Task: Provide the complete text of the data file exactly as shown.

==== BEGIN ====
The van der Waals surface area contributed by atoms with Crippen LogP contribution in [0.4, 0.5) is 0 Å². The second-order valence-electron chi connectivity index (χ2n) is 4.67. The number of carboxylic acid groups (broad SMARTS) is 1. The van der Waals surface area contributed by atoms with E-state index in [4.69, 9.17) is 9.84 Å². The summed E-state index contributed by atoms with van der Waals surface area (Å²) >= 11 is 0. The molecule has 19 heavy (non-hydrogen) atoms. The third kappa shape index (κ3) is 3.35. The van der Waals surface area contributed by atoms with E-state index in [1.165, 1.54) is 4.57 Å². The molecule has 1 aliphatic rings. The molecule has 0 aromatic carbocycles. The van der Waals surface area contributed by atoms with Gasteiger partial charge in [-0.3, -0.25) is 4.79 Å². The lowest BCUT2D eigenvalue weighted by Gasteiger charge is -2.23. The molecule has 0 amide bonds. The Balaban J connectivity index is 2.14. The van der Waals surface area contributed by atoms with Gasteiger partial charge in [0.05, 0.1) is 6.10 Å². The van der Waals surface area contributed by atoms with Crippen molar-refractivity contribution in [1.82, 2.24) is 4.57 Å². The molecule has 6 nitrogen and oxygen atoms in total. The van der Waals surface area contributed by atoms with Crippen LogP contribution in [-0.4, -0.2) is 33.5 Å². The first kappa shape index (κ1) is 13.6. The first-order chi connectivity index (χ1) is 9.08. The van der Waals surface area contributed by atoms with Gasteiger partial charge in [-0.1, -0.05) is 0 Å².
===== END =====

The van der Waals surface area contributed by atoms with Crippen LogP contribution in [0.4, 0.5) is 0 Å². The second-order valence-electron chi connectivity index (χ2n) is 4.67. The number of carboxylic acid groups (broad SMARTS) is 1. The van der Waals surface area contributed by atoms with E-state index in [4.69, 9.17) is 9.84 Å². The summed E-state index contributed by atoms with van der Waals surface area (Å²) >= 11 is 0. The molecule has 19 heavy (non-hydrogen) atoms. The third kappa shape index (κ3) is 3.35. The van der Waals surface area contributed by atoms with E-state index in [1.165, 1.54) is 4.57 Å². The molecule has 1 aliphatic rings. The molecule has 0 aromatic carbocycles. The van der Waals surface area contributed by atoms with Gasteiger partial charge in [-0.3, -0.25) is 4.79 Å². The lowest BCUT2D eigenvalue weighted by Gasteiger charge is -2.23. The molecule has 0 amide bonds. The Balaban J connectivity index is 2.14. The van der Waals surface area contributed by atoms with Gasteiger partial charge in [0.05, 0.1) is 6.10 Å². The van der Waals surface area contributed by atoms with Crippen molar-refractivity contribution in [1.82, 2.24) is 4.57 Å². The molecule has 6 nitrogen and oxygen atoms in total. The van der Waals surface area contributed by atoms with Crippen LogP contribution in [-0.4, -0.2) is 33.5 Å². The first kappa shape index (κ1) is 13.6. The first-order chi connectivity index (χ1) is 9.08. The van der Waals surface area contributed by atoms with Gasteiger partial charge in [-0.1, -0.05) is 0 Å².